Agents of SHIELD's Ghost Rider Is Based in Science, Not Magic

In the Marvel Cinematic Universe, magic is just science we don't understand yet, and that rule seems to apply to "Agents of S.H.I.E.L.D.'s" own Ghost Rider. Speaking to IGN, executive producers Jed Whedon and Jeffrey Bell explained how Ghost Rider is, in fact, based in science rather than magic.

“The Marvel rule is that magic is science we don't understand, but when we are trapped between [dimensions] in [Episode 7], we're in the quantum energy fields between dimensions. The Ghost Rider very clearly says, ‘That's where I came from. I know where you're being dragged down and I don't want to go back,’" Whedon revealed.

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"One of the things that it allows us, and 'Doctor Strange' allowed us, to do is to have something you would call a ‘hell demon’ on our show because we're opening holes between worlds and between universes," he continued. "Any time there's something that on another show would be a wave of the wand magic thing, we can chalk it up to, oh, it's from another dimension. There's another set of physics rules in that world and so it's allowed us to put it all under the science umbrella. The word ‘dimensions’ is sort of covering a lot of ground there.”

"In ['Guardians of the Galaxy'], if some of these aliens showed up, they might look like a hell demon. It might be named Larry in his world and there might be a lot of other guys with flaming heads going, ‘Good morning, Larry,’ ‘Good morning Frank,’ and it would be normal,” Bell added. Here, he is referring to Ghost Rider's signature look: a flaming skull.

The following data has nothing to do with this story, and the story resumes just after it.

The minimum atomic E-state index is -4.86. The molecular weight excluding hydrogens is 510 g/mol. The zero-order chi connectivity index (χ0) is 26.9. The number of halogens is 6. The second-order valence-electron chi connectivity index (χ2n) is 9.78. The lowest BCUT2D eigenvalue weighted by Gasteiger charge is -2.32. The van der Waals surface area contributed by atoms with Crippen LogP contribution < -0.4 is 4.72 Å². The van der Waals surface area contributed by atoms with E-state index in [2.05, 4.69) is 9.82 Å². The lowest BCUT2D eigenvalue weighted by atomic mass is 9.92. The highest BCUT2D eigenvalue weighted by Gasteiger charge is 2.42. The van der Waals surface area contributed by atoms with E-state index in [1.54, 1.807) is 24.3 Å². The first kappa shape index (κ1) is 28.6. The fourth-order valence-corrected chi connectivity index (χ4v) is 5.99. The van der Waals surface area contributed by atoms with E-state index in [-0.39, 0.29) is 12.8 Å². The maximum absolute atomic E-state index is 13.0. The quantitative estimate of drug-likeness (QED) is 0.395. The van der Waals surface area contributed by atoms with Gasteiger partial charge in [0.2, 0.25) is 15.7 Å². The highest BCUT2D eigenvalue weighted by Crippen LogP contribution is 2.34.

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Though the show has wrapped its ongoing Ghost Rider storyline, "Agents of S.H.I.E.L.D." got to play with the notion for a solid eight episodes. In them, Ghost Rider was treated like an entity separate from Robbie Reyes, his host; in fact, the Ghost Rider jumped into Mack's body for an episode in order to escape being dragged into the void which Whedon referred to as another dimension.

In “The Laws of Inferno Dynamics,” Eli Morrow — Robbie Reyes’ nefarious uncle — went nuclear in an attempt to stop Ghost Rider, who has been working with Daisy Johnson and her S.H.I.E.L.D. team all season. As a result, both Ghost Rider and Morrow disappeared into thin air, and they didn’t resurface before the episode drew to a close. If the show is playing with other dimensions in the same vein as "Doctor Strange," then the two could have easily fallen into one of these alternate realities.

Airing Tuesdays at 10 pm ET/PT on ABC, “Marvel’s Agents of S.H.I.E.L.D.” stars Clark Gregg as Agent Phil Coulson, Chloe Bennet as Daisy “Quake” Johnson, Ming-Na Wen as Melinda May, Iain De Caestecker as Leo Fitz, Elizabeth Henstridge as Jemma Simmons, Henry Simmons as Alphonso “Mack” Mackenzie and more.

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